London's Pulse: Medical Officer of Health reports 1848-1972

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Bethnal Green 1880

[Report of the Medical Officer of Health for Bethnal Green]

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33
The difficulty experienced in bringing every portion of the objects to be disinfected to
the temperature needful for purification in the old fashioned heated chamber, involves the
employment of a dry heat often injurious to such of the materials as are subject to its
influence.
Bedding, Blankets, &c., are the highest out-comes of the ingenuity of man to check the
circulation of heated air from one side of the fabric or object to the other. A hot bottle
placed in a bed retains its heat for hours or days, and no one would expect to receive
much or any sensible warmth on the outside of a bed containing such bottle, and yet in
the gas or hot-air form of disinfecting oven generally used we expect heated air to
penetrate every portion of the objects when they are all folded together. We expect it
not only to dislodge the air entangled with them, but to part with its own sensible heat,
and move away to allow fresh portions of heated air to complete the process; we even
employ the same gases, i. e., hot air and cold air, between which there must be but little
diffusive power. No wonder, then, that disinfection is uncertain unless the initial temperature
be raised to a point which injures the fabrics most exposed to its influence.
Contrast this with the action of Lyon's Patent Disinfecting Chamber. Suppose its
contents to be one hundred cubic feet, and that it be charged with bedding, &c.,the doors
secured, and the steam admitted. The contained air, subject to a superior pressure, is
compressed to one-half its volume, less the distension due to heat, so that there remain
50 cubic feet of compressed air, plus 50 cubic feet of steam commingled. The steam
coming in contact with the objects which possess a temperature much below itself
instantly condenses upon them, parting with its latent heat, and this process is continued
until all the objects accessible to any portion of steam are damped, and raised to a temperature
due to the tension of the steam, viz., at 20 lbs., 260° F. By the law of diffusion
the steam commingles with the air, and the penetration in complete. If, instead of
admitting steam, heated air had been employed, the effect would have been different in
four respects.
First.—Moisture would have been absent.
Second.—There being no latent heat to dispose of, the temperature could only have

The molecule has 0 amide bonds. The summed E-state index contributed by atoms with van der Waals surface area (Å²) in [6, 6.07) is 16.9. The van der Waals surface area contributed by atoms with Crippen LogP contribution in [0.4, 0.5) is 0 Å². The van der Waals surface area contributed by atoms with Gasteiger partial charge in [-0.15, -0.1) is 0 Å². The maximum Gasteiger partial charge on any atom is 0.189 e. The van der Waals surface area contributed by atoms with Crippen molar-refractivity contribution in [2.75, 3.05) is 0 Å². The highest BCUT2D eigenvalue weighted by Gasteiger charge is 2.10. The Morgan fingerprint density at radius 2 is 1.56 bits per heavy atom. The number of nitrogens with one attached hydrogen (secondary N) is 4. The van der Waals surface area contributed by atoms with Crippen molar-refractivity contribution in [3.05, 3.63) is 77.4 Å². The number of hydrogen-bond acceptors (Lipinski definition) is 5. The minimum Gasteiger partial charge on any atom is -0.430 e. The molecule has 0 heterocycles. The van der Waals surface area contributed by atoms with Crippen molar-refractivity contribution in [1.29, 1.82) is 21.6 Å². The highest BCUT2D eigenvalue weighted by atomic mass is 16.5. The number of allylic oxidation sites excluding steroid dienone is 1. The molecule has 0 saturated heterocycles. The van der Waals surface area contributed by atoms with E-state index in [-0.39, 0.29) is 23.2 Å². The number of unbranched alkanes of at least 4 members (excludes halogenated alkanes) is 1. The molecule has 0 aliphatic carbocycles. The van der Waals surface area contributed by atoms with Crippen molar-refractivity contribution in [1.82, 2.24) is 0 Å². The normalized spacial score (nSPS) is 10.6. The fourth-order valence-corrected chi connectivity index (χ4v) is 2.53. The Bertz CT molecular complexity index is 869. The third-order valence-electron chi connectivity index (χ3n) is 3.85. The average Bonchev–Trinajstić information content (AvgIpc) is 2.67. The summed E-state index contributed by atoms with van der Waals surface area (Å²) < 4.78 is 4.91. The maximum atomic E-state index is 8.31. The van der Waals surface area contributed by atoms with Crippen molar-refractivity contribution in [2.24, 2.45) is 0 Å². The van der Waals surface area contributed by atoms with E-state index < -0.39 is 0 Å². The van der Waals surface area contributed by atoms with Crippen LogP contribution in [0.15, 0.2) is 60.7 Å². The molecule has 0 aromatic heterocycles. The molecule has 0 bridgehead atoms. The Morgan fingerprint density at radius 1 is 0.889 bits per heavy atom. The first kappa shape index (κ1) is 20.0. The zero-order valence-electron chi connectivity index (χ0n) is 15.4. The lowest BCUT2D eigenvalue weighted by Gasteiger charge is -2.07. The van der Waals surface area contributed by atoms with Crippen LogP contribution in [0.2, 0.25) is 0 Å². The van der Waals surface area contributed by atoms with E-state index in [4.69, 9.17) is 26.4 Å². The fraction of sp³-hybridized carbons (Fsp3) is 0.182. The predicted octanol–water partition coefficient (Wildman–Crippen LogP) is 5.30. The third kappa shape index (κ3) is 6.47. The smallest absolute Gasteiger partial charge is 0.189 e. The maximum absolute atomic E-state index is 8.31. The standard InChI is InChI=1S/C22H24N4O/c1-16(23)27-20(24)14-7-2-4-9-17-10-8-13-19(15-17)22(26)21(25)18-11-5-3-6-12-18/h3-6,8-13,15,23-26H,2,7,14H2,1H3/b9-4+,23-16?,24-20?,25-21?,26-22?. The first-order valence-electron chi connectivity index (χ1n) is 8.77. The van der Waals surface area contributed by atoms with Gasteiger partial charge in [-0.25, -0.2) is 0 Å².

been raised to a mean between 60 and 260°, say to 160°.
Third,—There could be little diffusion, and
Fourth.—The penetration would be small, for the air when introduced—say, between
two fibres of wool—would give up its heat to them, and to the air about them which it
had compressed, and would there remain; whereas, the steam would give up its latent
heat by condensation, and make room for more live steam behind it. Hence Lyon's
patent process is extremely rapid, for the heat penetrates completely in a few moments.
Now, consider what happens when the pressure is withdrawn. All the objects are heated
to 260°, and are all moist; in other words, are all associated with water raised to 260°,
and kept from evaporating by pressure. When the pressure is removed, the water, no
longer restrained, evaporates, and the objects remain in an almost dry condition. Mr.
Lyon, who has made very careful experiments (and has been assisted by Dr. Sedgwick
Saunders, the able Medical Officer of Health for the City of London), asserts that insect
life is destroyed. The eggs of lice are subject to a much more severe treatment in the
Lyon's Patent Dininfector than in simple boiling water. A human being may bear a
hot bath of 105°, but he would die instantly if the temperature were raised 50°, or anything
approaching it. These eggs, then, are not subject to 212°, but to 260°, and besides
this to a pressure which is straining the walls of the egg. A gentleman who has studied
this subject has a very interesting theory about these eggs: he considers their elliptical
form may probably enable them to resist the collapsing pressure; but when they have
been heated to 260°, the sudden removal of the 20 lbs. pressure will probably cause the
eggs to burst from the expansion of the vapour generated within them.
The apparatus is constructed of the best materials, and of the form most suitable for
sustaining the required pressure. The articles to be disinfected are introduced into the
chamber from one end, and in less than one hour's time are ready for removal at the
other. The Disinfector is arranged with its ingress and egress ends opening into different
apartments, between which there is no communication, save through the Machine itself,
in order to prevent all possibility of contact between infected and disinfected articles, and
the latter should not be distributed in the same vehicles, or by the same men that collect
the former.


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